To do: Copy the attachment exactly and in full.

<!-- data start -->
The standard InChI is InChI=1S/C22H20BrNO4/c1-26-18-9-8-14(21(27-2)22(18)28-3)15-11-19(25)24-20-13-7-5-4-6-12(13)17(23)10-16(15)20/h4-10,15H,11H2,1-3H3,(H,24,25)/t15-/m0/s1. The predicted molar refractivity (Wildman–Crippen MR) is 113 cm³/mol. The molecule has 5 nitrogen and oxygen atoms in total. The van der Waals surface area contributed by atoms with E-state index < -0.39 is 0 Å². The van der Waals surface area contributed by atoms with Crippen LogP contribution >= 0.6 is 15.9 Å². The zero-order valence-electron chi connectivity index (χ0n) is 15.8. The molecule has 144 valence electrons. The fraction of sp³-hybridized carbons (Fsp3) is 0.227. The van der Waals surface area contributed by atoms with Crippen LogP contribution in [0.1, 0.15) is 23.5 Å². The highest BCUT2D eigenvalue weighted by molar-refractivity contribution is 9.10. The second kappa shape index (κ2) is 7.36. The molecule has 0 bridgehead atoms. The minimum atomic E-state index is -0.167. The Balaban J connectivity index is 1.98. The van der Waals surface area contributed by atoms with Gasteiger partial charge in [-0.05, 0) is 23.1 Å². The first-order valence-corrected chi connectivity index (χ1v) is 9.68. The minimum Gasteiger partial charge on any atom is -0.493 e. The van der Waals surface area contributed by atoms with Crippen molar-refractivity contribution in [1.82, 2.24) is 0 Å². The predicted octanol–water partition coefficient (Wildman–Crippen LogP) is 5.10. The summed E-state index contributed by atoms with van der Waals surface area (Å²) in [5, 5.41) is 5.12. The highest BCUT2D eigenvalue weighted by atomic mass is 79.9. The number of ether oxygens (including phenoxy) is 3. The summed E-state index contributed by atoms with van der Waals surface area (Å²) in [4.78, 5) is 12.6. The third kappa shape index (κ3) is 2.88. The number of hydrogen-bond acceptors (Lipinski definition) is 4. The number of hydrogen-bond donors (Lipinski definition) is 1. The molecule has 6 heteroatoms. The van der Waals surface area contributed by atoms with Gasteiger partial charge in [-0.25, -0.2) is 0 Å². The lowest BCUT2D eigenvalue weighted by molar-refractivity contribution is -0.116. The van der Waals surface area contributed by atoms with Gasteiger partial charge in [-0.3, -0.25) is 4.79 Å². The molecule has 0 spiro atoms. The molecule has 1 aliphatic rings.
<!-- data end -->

The standard InChI is InChI=1S/C22H20BrNO4/c1-26-18-9-8-14(21(27-2)22(18)28-3)15-11-19(25)24-20-13-7-5-4-6-12(13)17(23)10-16(15)20/h4-10,15H,11H2,1-3H3,(H,24,25)/t15-/m0/s1. The predicted molar refractivity (Wildman–Crippen MR) is 113 cm³/mol. The molecule has 5 nitrogen and oxygen atoms in total. The van der Waals surface area contributed by atoms with E-state index < -0.39 is 0 Å². The van der Waals surface area contributed by atoms with Crippen LogP contribution >= 0.6 is 15.9 Å². The zero-order valence-electron chi connectivity index (χ0n) is 15.8. The molecule has 144 valence electrons. The fraction of sp³-hybridized carbons (Fsp3) is 0.227. The van der Waals surface area contributed by atoms with Crippen LogP contribution in [0.1, 0.15) is 23.5 Å². The highest BCUT2D eigenvalue weighted by molar-refractivity contribution is 9.10. The second kappa shape index (κ2) is 7.36. The molecule has 0 bridgehead atoms. The minimum atomic E-state index is -0.167. The Balaban J connectivity index is 1.98. The van der Waals surface area contributed by atoms with Gasteiger partial charge in [-0.05, 0) is 23.1 Å². The first-order valence-corrected chi connectivity index (χ1v) is 9.68. The minimum Gasteiger partial charge on any atom is -0.493 e. The van der Waals surface area contributed by atoms with Crippen molar-refractivity contribution in [1.82, 2.24) is 0 Å². The predicted octanol–water partition coefficient (Wildman–Crippen LogP) is 5.10. The summed E-state index contributed by atoms with van der Waals surface area (Å²) in [5, 5.41) is 5.12. The highest BCUT2D eigenvalue weighted by atomic mass is 79.9. The number of ether oxygens (including phenoxy) is 3. The summed E-state index contributed by atoms with van der Waals surface area (Å²) in [4.78, 5) is 12.6. The third kappa shape index (κ3) is 2.88. The number of hydrogen-bond acceptors (Lipinski definition) is 4. The number of hydrogen-bond donors (Lipinski definition) is 1. The molecule has 6 heteroatoms. The van der Waals surface area contributed by atoms with Gasteiger partial charge in [-0.25, -0.2) is 0 Å². The lowest BCUT2D eigenvalue weighted by molar-refractivity contribution is -0.116. The van der Waals surface area contributed by atoms with Gasteiger partial charge in [-0.3, -0.25) is 4.79 Å². The molecule has 0 spiro atoms. The molecule has 1 aliphatic rings.